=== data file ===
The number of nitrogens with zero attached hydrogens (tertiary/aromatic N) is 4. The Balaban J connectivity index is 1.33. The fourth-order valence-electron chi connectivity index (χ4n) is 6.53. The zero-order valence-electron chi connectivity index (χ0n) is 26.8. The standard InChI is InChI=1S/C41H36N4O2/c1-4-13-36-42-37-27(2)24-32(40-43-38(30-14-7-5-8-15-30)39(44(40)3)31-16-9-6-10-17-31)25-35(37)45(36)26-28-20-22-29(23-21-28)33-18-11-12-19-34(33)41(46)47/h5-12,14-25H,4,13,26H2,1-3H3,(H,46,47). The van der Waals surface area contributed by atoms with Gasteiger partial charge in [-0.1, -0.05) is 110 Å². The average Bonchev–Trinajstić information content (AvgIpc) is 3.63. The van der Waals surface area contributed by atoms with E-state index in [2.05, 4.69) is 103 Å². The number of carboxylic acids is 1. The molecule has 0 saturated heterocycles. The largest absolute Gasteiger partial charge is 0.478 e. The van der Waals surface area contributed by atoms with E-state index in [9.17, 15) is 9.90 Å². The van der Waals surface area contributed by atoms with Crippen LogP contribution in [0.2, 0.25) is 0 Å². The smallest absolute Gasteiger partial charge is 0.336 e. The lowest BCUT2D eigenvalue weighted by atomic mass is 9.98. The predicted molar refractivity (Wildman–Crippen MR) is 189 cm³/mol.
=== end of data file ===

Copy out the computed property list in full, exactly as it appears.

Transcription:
The number of nitrogens with zero attached hydrogens (tertiary/aromatic N) is 4. The Balaban J connectivity index is 1.33. The fourth-order valence-electron chi connectivity index (χ4n) is 6.53. The zero-order valence-electron chi connectivity index (χ0n) is 26.8. The standard InChI is InChI=1S/C41H36N4O2/c1-4-13-36-42-37-27(2)24-32(40-43-38(30-14-7-5-8-15-30)39(44(40)3)31-16-9-6-10-17-31)25-35(37)45(36)26-28-20-22-29(23-21-28)33-18-11-12-19-34(33)41(46)47/h5-12,14-25H,4,13,26H2,1-3H3,(H,46,47). The van der Waals surface area contributed by atoms with Gasteiger partial charge in [-0.1, -0.05) is 110 Å². The average Bonchev–Trinajstić information content (AvgIpc) is 3.63. The van der Waals surface area contributed by atoms with E-state index in [2.05, 4.69) is 103 Å². The number of carboxylic acids is 1. The molecule has 0 saturated heterocycles. The largest absolute Gasteiger partial charge is 0.478 e. The van der Waals surface area contributed by atoms with E-state index in [9.17, 15) is 9.90 Å². The van der Waals surface area contributed by atoms with Crippen LogP contribution in [0.2, 0.25) is 0 Å². The smallest absolute Gasteiger partial charge is 0.336 e. The lowest BCUT2D eigenvalue weighted by atomic mass is 9.98. The predicted molar refractivity (Wildman–Crippen MR) is 189 cm³/mol.